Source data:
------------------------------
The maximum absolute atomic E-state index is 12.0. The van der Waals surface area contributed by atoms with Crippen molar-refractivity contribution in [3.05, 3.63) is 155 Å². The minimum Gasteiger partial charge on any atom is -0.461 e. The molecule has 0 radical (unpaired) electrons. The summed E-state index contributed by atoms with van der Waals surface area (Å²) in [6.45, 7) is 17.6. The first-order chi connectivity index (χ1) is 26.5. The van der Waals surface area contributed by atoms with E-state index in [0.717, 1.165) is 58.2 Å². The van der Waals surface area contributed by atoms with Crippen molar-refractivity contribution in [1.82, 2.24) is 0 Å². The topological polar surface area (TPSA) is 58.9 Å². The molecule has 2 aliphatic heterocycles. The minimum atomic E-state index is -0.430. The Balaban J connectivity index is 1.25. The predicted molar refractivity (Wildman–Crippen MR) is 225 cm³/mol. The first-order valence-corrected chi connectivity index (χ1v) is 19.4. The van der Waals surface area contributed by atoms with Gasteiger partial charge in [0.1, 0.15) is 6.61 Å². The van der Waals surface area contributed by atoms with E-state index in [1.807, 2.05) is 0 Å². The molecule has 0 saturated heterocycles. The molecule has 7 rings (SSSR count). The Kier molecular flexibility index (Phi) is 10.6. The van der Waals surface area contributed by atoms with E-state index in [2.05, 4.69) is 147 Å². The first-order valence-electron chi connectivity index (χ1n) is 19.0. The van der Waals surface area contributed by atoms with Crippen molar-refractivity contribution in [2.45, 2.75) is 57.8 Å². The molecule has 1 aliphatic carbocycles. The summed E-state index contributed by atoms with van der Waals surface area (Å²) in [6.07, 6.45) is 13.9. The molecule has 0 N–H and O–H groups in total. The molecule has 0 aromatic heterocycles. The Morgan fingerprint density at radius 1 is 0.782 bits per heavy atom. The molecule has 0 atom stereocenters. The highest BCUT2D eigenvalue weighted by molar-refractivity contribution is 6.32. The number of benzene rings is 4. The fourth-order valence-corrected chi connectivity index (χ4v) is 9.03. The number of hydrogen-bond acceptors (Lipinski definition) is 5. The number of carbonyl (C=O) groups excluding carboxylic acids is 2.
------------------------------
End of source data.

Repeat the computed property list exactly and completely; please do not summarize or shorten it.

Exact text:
The maximum absolute atomic E-state index is 12.0. The van der Waals surface area contributed by atoms with Crippen molar-refractivity contribution in [3.05, 3.63) is 155 Å². The minimum Gasteiger partial charge on any atom is -0.461 e. The molecule has 0 radical (unpaired) electrons. The summed E-state index contributed by atoms with van der Waals surface area (Å²) in [6.45, 7) is 17.6. The first-order chi connectivity index (χ1) is 26.5. The van der Waals surface area contributed by atoms with E-state index in [0.717, 1.165) is 58.2 Å². The van der Waals surface area contributed by atoms with Crippen molar-refractivity contribution in [1.82, 2.24) is 0 Å². The topological polar surface area (TPSA) is 58.9 Å². The molecule has 2 aliphatic heterocycles. The minimum atomic E-state index is -0.430. The Balaban J connectivity index is 1.25. The predicted molar refractivity (Wildman–Crippen MR) is 225 cm³/mol. The first-order valence-corrected chi connectivity index (χ1v) is 19.4. The van der Waals surface area contributed by atoms with Gasteiger partial charge in [0.1, 0.15) is 6.61 Å². The van der Waals surface area contributed by atoms with E-state index in [1.807, 2.05) is 0 Å². The molecule has 0 saturated heterocycles. The molecule has 7 rings (SSSR count). The Kier molecular flexibility index (Phi) is 10.6. The van der Waals surface area contributed by atoms with E-state index in [2.05, 4.69) is 147 Å². The first-order valence-electron chi connectivity index (χ1n) is 19.0. The van der Waals surface area contributed by atoms with Crippen molar-refractivity contribution in [2.45, 2.75) is 57.8 Å². The molecule has 1 aliphatic carbocycles. The summed E-state index contributed by atoms with van der Waals surface area (Å²) in [6.07, 6.45) is 13.9. The molecule has 0 N–H and O–H groups in total. The molecule has 0 aromatic heterocycles. The Morgan fingerprint density at radius 1 is 0.782 bits per heavy atom. The molecule has 0 atom stereocenters. The highest BCUT2D eigenvalue weighted by molar-refractivity contribution is 6.32. The number of benzene rings is 4. The fourth-order valence-corrected chi connectivity index (χ4v) is 9.03. The number of hydrogen-bond acceptors (Lipinski definition) is 5. The number of carbonyl (C=O) groups excluding carboxylic acids is 2.